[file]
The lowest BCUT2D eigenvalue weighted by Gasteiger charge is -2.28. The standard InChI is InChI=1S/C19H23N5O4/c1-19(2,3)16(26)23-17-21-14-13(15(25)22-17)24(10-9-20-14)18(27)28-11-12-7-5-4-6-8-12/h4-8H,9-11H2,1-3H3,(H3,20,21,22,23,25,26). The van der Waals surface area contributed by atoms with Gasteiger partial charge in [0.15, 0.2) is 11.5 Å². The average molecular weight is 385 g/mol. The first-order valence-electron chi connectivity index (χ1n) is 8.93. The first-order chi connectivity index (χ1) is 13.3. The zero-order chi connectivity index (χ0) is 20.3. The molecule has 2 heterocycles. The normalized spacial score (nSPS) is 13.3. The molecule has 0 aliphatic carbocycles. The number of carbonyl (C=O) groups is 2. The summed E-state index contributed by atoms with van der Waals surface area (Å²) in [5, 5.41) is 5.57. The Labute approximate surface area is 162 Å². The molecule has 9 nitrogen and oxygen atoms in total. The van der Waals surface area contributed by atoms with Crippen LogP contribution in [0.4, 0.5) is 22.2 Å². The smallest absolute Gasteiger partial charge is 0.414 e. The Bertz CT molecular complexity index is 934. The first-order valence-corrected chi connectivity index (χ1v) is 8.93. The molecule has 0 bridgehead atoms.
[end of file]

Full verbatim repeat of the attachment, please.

The lowest BCUT2D eigenvalue weighted by Gasteiger charge is -2.28. The standard InChI is InChI=1S/C19H23N5O4/c1-19(2,3)16(26)23-17-21-14-13(15(25)22-17)24(10-9-20-14)18(27)28-11-12-7-5-4-6-8-12/h4-8H,9-11H2,1-3H3,(H3,20,21,22,23,25,26). The van der Waals surface area contributed by atoms with Gasteiger partial charge in [0.15, 0.2) is 11.5 Å². The average molecular weight is 385 g/mol. The first-order valence-electron chi connectivity index (χ1n) is 8.93. The first-order chi connectivity index (χ1) is 13.3. The zero-order chi connectivity index (χ0) is 20.3. The molecule has 2 heterocycles. The normalized spacial score (nSPS) is 13.3. The molecule has 0 aliphatic carbocycles. The number of carbonyl (C=O) groups is 2. The summed E-state index contributed by atoms with van der Waals surface area (Å²) in [5, 5.41) is 5.57. The Labute approximate surface area is 162 Å². The molecule has 9 nitrogen and oxygen atoms in total. The van der Waals surface area contributed by atoms with Crippen LogP contribution in [0.4, 0.5) is 22.2 Å². The smallest absolute Gasteiger partial charge is 0.414 e. The Bertz CT molecular complexity index is 934. The first-order valence-corrected chi connectivity index (χ1v) is 8.93. The molecule has 0 bridgehead atoms.